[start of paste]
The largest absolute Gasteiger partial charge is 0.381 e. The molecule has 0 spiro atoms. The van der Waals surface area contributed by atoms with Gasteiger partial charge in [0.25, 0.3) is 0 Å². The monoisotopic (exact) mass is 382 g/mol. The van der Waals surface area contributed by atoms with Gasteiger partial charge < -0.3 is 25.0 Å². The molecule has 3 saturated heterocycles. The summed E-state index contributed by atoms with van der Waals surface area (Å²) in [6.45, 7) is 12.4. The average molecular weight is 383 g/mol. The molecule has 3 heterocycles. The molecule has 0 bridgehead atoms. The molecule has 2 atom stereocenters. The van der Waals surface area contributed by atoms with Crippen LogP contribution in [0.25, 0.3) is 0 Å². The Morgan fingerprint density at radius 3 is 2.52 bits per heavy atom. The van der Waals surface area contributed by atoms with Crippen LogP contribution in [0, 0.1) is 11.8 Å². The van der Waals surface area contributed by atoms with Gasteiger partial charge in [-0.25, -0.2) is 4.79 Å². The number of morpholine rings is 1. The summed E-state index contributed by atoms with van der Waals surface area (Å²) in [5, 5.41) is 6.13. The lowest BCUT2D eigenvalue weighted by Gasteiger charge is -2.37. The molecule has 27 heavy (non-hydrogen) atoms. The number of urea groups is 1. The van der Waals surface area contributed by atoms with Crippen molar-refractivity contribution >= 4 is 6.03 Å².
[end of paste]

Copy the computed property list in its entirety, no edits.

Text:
The largest absolute Gasteiger partial charge is 0.381 e. The molecule has 0 spiro atoms. The van der Waals surface area contributed by atoms with Gasteiger partial charge in [0.25, 0.3) is 0 Å². The monoisotopic (exact) mass is 382 g/mol. The van der Waals surface area contributed by atoms with Gasteiger partial charge < -0.3 is 25.0 Å². The molecule has 3 saturated heterocycles. The summed E-state index contributed by atoms with van der Waals surface area (Å²) in [6.45, 7) is 12.4. The average molecular weight is 383 g/mol. The molecule has 3 heterocycles. The molecule has 0 bridgehead atoms. The molecule has 2 atom stereocenters. The van der Waals surface area contributed by atoms with Crippen LogP contribution in [0.25, 0.3) is 0 Å². The Morgan fingerprint density at radius 3 is 2.52 bits per heavy atom. The van der Waals surface area contributed by atoms with Crippen LogP contribution in [0, 0.1) is 11.8 Å². The van der Waals surface area contributed by atoms with Gasteiger partial charge in [-0.25, -0.2) is 4.79 Å². The number of morpholine rings is 1. The summed E-state index contributed by atoms with van der Waals surface area (Å²) in [5, 5.41) is 6.13. The lowest BCUT2D eigenvalue weighted by Gasteiger charge is -2.37. The molecule has 27 heavy (non-hydrogen) atoms. The number of urea groups is 1. The van der Waals surface area contributed by atoms with Crippen molar-refractivity contribution >= 4 is 6.03 Å².